Intergenerational Learning Activities for Aging
Because aging is a lifelong process, learning and talking about it is an important activity for all ages. As a grandparent or older adult volunteer, you can engage children and youth in fun but informative intergenerational activities that can teach them:
- changes associated with the maturing process and how to age well
- connections between young and old
- contributions of older adults now and throughout history
- roles and treatment of older people in society
The possibilities for intergenerational connections on aging are limitless. With the support of the Verizon Foundation, this guide provides brief activity descriptions geared toward a broad range of ages.
Pre-k to Grade Three: Provide Positive Role Models and Introduce Aging Concepts
Preschoolers and children in the early grades express a remarkable curiosity about the world around them. Two everyday activities can help grandparents and volunteers provide young children with positive images of aging and begin to introduce aging concepts: reading stories together and answering “why questions.”
Educators know how important it is to read to children during the earliest years. Unfortunately, older characters are often underrepresented or stereotyped negatively in early children’s literature. The following books feature multicultural characters that portray older adults and aging in a positive way for young children:
- Abuela by Arthur Dorros
- Bigmama’s by Donald Crews
- The Hello, Goodbye Window by Nornton Juster and Chris Raschka
- Jingle Dancer by Cynthia Leitich Smith, et al
- Miss Rumphius by Barbara Cooney
- Mrs. Katz and Tush by Patrricia Polacco
- Our Granny by Margaret Wild and Julie Vivas
- The Raft by Jim Lamarche
- Song and Dance Man by Karen Ackerman and Stephen Gammell
- Walk with Grandpa: Un paseo con el abuelo by Sharon Solomon
- Verdi by Janell Cannon
As anyone who spends time with young children knows, they also enjoy asking lots of “why” questions. You can use these questions as an opportunity to talk about changes associated with aging and how children can age well. Wonderopolis provides answers and activity suggestions to questions like why does hair turn gray, what are wisdom teeth, and can the fountain of youth make you younger? Through your answers, you can help convey that aging is a natural and lifelong process of growing and developing.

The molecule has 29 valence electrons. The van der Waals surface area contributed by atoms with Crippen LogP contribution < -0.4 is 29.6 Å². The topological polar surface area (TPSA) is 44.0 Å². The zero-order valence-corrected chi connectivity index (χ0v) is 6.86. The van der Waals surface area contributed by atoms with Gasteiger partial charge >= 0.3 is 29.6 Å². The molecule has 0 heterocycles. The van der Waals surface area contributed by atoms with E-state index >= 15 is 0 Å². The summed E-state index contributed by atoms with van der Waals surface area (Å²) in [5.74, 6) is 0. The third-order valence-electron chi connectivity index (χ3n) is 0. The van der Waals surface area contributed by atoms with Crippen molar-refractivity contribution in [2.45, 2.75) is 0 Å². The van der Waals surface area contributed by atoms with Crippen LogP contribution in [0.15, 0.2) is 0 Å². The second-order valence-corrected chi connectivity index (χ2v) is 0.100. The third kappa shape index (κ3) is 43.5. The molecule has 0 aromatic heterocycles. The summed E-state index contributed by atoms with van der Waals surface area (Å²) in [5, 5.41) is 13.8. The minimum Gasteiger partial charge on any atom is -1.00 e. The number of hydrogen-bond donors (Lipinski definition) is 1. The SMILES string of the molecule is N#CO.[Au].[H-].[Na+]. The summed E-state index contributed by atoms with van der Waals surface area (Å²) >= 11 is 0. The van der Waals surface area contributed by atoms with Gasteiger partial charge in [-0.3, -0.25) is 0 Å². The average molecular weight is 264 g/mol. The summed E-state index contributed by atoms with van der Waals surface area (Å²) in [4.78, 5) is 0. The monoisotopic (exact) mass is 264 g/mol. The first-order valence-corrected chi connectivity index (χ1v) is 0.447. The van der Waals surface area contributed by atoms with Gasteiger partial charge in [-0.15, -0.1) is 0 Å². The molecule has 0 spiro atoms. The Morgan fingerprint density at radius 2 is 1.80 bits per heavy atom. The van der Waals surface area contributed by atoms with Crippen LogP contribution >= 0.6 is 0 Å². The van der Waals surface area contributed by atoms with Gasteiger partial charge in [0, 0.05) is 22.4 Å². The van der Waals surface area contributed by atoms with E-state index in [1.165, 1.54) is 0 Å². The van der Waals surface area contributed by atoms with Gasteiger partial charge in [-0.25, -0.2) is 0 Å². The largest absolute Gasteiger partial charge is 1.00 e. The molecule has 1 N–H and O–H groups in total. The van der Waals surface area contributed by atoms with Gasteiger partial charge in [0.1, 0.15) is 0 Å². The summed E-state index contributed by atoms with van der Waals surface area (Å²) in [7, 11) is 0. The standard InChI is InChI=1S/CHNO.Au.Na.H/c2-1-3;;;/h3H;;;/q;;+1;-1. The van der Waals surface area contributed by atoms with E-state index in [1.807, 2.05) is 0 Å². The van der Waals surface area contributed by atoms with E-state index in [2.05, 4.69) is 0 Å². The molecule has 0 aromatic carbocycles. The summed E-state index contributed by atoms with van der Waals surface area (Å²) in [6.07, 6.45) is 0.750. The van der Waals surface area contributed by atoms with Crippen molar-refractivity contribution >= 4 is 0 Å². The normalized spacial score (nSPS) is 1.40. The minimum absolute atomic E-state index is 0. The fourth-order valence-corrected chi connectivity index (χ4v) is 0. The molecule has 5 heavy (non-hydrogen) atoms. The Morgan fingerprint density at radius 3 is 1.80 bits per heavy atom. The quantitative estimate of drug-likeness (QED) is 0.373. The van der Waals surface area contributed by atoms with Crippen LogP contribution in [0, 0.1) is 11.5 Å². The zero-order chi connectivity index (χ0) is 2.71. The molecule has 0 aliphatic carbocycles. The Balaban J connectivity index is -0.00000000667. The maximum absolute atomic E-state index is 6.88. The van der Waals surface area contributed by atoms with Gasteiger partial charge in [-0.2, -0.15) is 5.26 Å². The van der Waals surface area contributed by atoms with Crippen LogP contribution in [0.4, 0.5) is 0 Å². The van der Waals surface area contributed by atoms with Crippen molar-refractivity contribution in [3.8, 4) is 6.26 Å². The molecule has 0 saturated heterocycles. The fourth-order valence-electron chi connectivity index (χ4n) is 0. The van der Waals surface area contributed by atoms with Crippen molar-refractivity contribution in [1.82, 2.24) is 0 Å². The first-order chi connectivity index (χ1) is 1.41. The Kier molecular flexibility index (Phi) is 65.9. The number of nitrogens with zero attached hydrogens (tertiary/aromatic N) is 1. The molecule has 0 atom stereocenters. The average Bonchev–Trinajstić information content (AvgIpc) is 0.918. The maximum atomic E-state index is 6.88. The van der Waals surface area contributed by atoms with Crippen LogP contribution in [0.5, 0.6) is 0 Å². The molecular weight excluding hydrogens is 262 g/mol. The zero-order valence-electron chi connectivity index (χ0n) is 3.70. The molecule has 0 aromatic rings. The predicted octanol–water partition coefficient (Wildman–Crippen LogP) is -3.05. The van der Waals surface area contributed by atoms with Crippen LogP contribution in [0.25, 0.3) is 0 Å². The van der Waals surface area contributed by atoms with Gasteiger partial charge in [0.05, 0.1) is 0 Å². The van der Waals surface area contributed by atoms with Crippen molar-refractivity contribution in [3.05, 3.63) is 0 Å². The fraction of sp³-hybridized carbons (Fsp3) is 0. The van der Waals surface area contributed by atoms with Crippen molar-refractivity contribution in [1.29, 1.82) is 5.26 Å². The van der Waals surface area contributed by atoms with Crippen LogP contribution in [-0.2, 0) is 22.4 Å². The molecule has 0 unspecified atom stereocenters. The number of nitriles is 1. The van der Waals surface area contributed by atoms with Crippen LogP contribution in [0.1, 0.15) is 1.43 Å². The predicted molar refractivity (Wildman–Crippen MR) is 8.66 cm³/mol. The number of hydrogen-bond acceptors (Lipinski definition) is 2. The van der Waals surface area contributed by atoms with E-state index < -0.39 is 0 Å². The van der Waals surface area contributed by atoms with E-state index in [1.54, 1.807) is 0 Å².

Grades Four to Eight: Explore Scientific Approaches to Aging and Its Social Implications
One key objective of education is to prepare children for what lies ahead. Today’s students will not only grow up in an aging world, but many may also live to their eighties, nineties, and beyond themselves.
Grandparents and volunteers can explore with middle school children in fun ways how scientists study aging. Thinkfinity lesson plans feature a Boston Museum of Science exhibit on the secrets of aging that features interactive aging activities geared towards students.
- Compete to see who can arrange 10 species with various lifespans from shortest to longest longevity
- Explore the different types of studies scientists use to learn more about the aging process
- Test your fluid intelligence (adaptability often associated with young) versus your crystallized intelligence (knowledge gained from experience)
- Visit the museum’s “age-defying” store to find out scientific facts versus hype on a number of popular products claiming to defy aging
Once more familiar with the scientific process of aging, middle school children can learn about older adult contributions to society and the social implications of living in an aging society.
- Learn about famous elders and how they feel about aging
- Watch a future forecast video
- Try your luck at aging poker to see how much or little you know about aging in America
Additional Web Resources:
Additional Print Resources:
Friedman, Barbara M. (1999). Connecting Generations: Integrating Aging Education and. Intergenerational Programs with Elementary and Middle Schools